Fraternal twins share roughly 50% of the same DNA. Fraternal twins have also been the subject of many research projects. Identical twins are very similar when it comes to physical ailments, therefore, one would conclude disease must be partially inherited.
As an example, in my genealogy research I have discovered that lupus, which has not been considered a genetic disease, can be traced through each generation back to my great grandmother, and I have lupus. There are no twins involved in my personal discovery, but this illustrates how we all inherit two genes from each parent.
General Facts on Twin Separtion Adoption
Most of the twins that are separated at birth are due to babies being put up for adoption when families only want to adopt one child. Frequently children are not told they are adopted, or that they have a twin. Many adopted children want to find their birth mother, which has led to the discovery that they also have a twin.
For Twins Stories
In one well publicized case now at the Smithsonian, two brothers born in 1939, were adopted by two different families. It just so happened they were both given the same first name. The brothers managed to reconnect at age 39 and found they had numerous similarities.
Each man was 6’ tall, weighed 180 pounds and both had dogs named Toy when growing up. Also, their families both vacationed in St. Petersburg, FL. Both men married women named Linda when they were young, and both got divorced. They both remarried women named Betty; they named their sons James Alan and James Allan.
Each served as part-time sheriffs, enjoyed home carpentry, smoked Salem cigarettes, drank Miller Lite and suffered from severe headaches. They did comb their hair a bit differently, but there were other similarities as well. This case would certainly cause one to believe nature is extremely important in shaping an individual’s mannerisms, like and dislikes. The twins considered the day they met the most important day in their lives.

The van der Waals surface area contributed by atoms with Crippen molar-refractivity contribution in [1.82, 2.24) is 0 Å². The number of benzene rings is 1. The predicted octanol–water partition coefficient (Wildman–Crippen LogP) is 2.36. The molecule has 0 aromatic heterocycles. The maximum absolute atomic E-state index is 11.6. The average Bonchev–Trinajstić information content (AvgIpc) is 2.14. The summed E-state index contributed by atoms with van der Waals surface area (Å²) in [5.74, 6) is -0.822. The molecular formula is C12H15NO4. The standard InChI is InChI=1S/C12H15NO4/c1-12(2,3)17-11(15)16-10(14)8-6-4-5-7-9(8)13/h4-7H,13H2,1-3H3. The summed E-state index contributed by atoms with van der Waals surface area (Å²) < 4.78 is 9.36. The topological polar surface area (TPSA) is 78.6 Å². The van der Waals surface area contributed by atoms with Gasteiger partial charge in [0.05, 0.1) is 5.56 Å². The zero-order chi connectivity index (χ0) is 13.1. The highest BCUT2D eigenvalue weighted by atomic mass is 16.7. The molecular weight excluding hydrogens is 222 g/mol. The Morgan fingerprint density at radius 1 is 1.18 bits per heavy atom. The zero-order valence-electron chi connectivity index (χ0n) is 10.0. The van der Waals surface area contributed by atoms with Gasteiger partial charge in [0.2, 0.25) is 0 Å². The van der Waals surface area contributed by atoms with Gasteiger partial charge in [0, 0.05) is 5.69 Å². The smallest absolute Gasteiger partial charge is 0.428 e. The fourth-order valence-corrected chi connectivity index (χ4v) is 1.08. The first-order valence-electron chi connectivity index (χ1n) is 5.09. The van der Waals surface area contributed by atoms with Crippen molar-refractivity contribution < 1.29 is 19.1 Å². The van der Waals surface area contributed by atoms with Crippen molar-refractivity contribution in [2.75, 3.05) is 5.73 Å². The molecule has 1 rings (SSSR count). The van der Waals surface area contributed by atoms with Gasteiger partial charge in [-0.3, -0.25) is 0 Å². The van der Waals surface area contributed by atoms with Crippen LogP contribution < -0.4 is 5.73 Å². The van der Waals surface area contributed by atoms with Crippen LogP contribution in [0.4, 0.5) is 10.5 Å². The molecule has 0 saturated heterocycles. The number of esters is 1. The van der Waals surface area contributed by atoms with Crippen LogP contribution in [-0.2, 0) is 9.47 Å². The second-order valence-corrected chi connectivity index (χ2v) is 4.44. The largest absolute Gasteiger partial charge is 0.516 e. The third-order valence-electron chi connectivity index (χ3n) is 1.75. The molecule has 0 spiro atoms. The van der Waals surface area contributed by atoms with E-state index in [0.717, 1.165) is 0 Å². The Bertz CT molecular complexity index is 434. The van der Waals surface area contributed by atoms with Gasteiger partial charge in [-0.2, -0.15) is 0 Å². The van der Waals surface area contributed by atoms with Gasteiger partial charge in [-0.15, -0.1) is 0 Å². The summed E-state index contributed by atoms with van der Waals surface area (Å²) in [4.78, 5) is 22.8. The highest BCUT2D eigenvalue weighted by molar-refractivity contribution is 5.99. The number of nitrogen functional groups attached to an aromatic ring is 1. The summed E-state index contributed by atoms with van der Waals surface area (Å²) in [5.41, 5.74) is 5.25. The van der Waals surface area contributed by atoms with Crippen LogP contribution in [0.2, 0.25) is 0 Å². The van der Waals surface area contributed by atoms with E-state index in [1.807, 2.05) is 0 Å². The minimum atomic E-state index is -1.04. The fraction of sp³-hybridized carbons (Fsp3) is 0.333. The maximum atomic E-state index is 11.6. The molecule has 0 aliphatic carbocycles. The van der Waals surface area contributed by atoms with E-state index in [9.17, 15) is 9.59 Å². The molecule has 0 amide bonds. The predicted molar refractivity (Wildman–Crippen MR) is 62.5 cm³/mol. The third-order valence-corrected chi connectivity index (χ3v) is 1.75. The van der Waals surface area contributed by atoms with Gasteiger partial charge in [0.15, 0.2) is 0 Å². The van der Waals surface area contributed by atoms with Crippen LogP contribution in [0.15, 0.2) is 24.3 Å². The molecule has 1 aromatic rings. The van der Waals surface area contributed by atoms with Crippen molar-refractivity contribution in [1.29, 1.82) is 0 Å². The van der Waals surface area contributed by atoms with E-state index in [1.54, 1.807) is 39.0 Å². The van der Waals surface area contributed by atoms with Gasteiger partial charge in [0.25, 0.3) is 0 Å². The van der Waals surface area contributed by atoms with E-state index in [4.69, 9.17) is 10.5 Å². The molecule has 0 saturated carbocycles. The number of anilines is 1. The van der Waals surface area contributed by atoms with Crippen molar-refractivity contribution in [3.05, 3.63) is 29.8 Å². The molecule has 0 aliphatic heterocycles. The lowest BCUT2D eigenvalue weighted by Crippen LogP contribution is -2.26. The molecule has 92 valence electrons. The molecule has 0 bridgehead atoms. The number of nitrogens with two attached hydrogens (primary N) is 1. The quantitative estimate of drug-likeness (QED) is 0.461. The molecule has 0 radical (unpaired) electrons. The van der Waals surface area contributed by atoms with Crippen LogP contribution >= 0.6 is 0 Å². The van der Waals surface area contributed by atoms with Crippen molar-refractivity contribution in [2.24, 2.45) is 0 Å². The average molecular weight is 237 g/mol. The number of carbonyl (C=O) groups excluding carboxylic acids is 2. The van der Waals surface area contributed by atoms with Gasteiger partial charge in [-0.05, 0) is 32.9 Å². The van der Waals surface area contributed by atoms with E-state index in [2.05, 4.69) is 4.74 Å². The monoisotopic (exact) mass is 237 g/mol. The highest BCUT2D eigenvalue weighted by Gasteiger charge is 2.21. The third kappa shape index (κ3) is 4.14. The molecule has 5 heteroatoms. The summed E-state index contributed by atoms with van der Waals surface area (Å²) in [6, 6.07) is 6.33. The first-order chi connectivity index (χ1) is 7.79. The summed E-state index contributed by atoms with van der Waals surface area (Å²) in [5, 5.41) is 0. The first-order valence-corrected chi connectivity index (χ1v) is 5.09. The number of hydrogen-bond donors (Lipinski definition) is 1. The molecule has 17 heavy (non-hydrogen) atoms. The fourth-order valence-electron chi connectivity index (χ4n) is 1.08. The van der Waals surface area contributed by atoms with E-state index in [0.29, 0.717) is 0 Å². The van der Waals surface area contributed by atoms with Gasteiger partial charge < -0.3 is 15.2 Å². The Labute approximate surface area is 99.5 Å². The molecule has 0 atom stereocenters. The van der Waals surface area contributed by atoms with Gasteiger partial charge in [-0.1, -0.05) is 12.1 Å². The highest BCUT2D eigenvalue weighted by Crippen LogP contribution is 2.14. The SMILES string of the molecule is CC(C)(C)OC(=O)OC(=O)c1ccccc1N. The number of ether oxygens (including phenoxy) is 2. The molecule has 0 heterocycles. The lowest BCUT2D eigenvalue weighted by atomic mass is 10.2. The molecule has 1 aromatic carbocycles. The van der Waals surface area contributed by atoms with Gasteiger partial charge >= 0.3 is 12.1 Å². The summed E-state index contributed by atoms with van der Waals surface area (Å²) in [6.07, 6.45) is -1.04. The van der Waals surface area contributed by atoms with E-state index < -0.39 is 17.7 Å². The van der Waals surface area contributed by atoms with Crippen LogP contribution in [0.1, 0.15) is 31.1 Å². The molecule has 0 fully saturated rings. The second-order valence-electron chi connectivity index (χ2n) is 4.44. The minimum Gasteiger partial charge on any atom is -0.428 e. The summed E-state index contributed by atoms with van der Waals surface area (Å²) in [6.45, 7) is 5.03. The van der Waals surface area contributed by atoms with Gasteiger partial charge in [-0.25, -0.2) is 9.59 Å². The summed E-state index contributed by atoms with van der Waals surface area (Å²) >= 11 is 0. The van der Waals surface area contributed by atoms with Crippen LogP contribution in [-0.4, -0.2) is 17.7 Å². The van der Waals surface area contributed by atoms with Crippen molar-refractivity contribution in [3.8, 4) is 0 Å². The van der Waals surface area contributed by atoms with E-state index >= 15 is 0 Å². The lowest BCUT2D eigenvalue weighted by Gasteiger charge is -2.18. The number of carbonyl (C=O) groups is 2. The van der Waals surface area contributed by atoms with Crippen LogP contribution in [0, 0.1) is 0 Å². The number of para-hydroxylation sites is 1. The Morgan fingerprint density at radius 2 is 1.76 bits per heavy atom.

There is also a sad case in England where fraternal twins met, fell in love and married. It is unclear how they learned they were twins, but their marriage was illegal, and a judge reversed it as though it never happened.
There are numerous stories of twins meeting as adults and their lives have uncanny similarities. It seems to me that children should be told they are adopted and certainly told if they have a twin. It seems cruel to separate twins, but it still happens.
It would be nice if twins, even if they are raised in different homes, had the opportunity to spend some time together as children. There is a bond between twins they defies explanation.
Nature vs Nurture
What do you think is more relevant in the life of raising a child?
The copyright, renewed in 2018, for this article is owned by Pamela Oglesby. Permission to republish this article in print or online must be granted by the author in writing.